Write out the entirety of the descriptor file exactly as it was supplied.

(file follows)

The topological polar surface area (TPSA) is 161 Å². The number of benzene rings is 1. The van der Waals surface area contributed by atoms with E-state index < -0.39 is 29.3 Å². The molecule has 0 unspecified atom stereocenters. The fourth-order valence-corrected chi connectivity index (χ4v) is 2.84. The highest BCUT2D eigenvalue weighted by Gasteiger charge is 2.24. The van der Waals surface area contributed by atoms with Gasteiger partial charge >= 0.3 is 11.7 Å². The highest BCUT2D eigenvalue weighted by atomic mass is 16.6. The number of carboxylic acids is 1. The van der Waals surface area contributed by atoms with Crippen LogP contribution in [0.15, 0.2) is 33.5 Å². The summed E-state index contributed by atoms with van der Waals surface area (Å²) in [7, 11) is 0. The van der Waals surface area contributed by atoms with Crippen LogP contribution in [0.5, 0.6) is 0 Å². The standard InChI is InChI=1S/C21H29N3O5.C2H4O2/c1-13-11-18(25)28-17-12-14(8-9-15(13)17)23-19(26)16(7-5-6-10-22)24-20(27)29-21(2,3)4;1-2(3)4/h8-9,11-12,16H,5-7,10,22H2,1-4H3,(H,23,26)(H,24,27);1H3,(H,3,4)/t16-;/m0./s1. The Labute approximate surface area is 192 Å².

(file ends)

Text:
The topological polar surface area (TPSA) is 161 Å². The number of benzene rings is 1. The van der Waals surface area contributed by atoms with E-state index < -0.39 is 29.3 Å². The molecule has 0 unspecified atom stereocenters. The fourth-order valence-corrected chi connectivity index (χ4v) is 2.84. The highest BCUT2D eigenvalue weighted by Gasteiger charge is 2.24. The van der Waals surface area contributed by atoms with Gasteiger partial charge >= 0.3 is 11.7 Å². The highest BCUT2D eigenvalue weighted by atomic mass is 16.6. The number of carboxylic acids is 1. The van der Waals surface area contributed by atoms with Crippen LogP contribution in [0.15, 0.2) is 33.5 Å². The summed E-state index contributed by atoms with van der Waals surface area (Å²) in [7, 11) is 0. The van der Waals surface area contributed by atoms with Crippen LogP contribution in [0.5, 0.6) is 0 Å². The standard InChI is InChI=1S/C21H29N3O5.C2H4O2/c1-13-11-18(25)28-17-12-14(8-9-15(13)17)23-19(26)16(7-5-6-10-22)24-20(27)29-21(2,3)4;1-2(3)4/h8-9,11-12,16H,5-7,10,22H2,1-4H3,(H,23,26)(H,24,27);1H3,(H,3,4)/t16-;/m0./s1. The Labute approximate surface area is 192 Å².